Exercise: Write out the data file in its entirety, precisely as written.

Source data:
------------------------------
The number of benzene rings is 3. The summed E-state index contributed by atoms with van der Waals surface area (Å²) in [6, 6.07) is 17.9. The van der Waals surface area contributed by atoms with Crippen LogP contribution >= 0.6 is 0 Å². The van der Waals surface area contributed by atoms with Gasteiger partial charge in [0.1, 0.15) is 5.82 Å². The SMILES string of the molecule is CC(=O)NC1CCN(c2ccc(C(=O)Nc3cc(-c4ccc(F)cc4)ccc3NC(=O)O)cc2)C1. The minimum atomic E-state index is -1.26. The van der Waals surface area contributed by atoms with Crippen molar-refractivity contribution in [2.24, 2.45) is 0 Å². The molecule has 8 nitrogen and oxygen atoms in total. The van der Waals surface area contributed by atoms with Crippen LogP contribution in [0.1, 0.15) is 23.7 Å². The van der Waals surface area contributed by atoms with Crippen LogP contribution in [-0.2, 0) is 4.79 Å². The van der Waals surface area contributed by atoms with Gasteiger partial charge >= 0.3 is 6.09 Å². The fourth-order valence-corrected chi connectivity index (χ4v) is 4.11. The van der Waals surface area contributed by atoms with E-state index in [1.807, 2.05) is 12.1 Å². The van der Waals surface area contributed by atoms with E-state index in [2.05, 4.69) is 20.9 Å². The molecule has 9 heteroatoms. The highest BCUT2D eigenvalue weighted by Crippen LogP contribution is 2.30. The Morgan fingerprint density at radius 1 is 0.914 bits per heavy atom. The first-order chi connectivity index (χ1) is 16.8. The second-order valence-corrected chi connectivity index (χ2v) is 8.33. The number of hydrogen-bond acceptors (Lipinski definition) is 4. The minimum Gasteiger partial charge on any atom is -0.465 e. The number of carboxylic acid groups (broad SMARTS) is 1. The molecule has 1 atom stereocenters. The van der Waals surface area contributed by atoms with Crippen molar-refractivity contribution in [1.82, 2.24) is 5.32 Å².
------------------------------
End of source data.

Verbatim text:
The number of benzene rings is 3. The summed E-state index contributed by atoms with van der Waals surface area (Å²) in [6, 6.07) is 17.9. The van der Waals surface area contributed by atoms with Crippen LogP contribution >= 0.6 is 0 Å². The van der Waals surface area contributed by atoms with Gasteiger partial charge in [0.1, 0.15) is 5.82 Å². The SMILES string of the molecule is CC(=O)NC1CCN(c2ccc(C(=O)Nc3cc(-c4ccc(F)cc4)ccc3NC(=O)O)cc2)C1. The minimum atomic E-state index is -1.26. The van der Waals surface area contributed by atoms with Crippen molar-refractivity contribution in [2.24, 2.45) is 0 Å². The molecule has 8 nitrogen and oxygen atoms in total. The van der Waals surface area contributed by atoms with Crippen LogP contribution in [0.1, 0.15) is 23.7 Å². The van der Waals surface area contributed by atoms with Crippen LogP contribution in [-0.2, 0) is 4.79 Å². The van der Waals surface area contributed by atoms with Gasteiger partial charge >= 0.3 is 6.09 Å². The fourth-order valence-corrected chi connectivity index (χ4v) is 4.11. The van der Waals surface area contributed by atoms with E-state index in [1.807, 2.05) is 12.1 Å². The van der Waals surface area contributed by atoms with E-state index in [2.05, 4.69) is 20.9 Å². The molecule has 9 heteroatoms. The highest BCUT2D eigenvalue weighted by Crippen LogP contribution is 2.30. The Morgan fingerprint density at radius 1 is 0.914 bits per heavy atom. The first-order chi connectivity index (χ1) is 16.8. The second-order valence-corrected chi connectivity index (χ2v) is 8.33. The number of hydrogen-bond acceptors (Lipinski definition) is 4. The minimum Gasteiger partial charge on any atom is -0.465 e. The number of carboxylic acid groups (broad SMARTS) is 1. The molecule has 1 atom stereocenters. The van der Waals surface area contributed by atoms with Crippen molar-refractivity contribution in [1.82, 2.24) is 5.32 Å².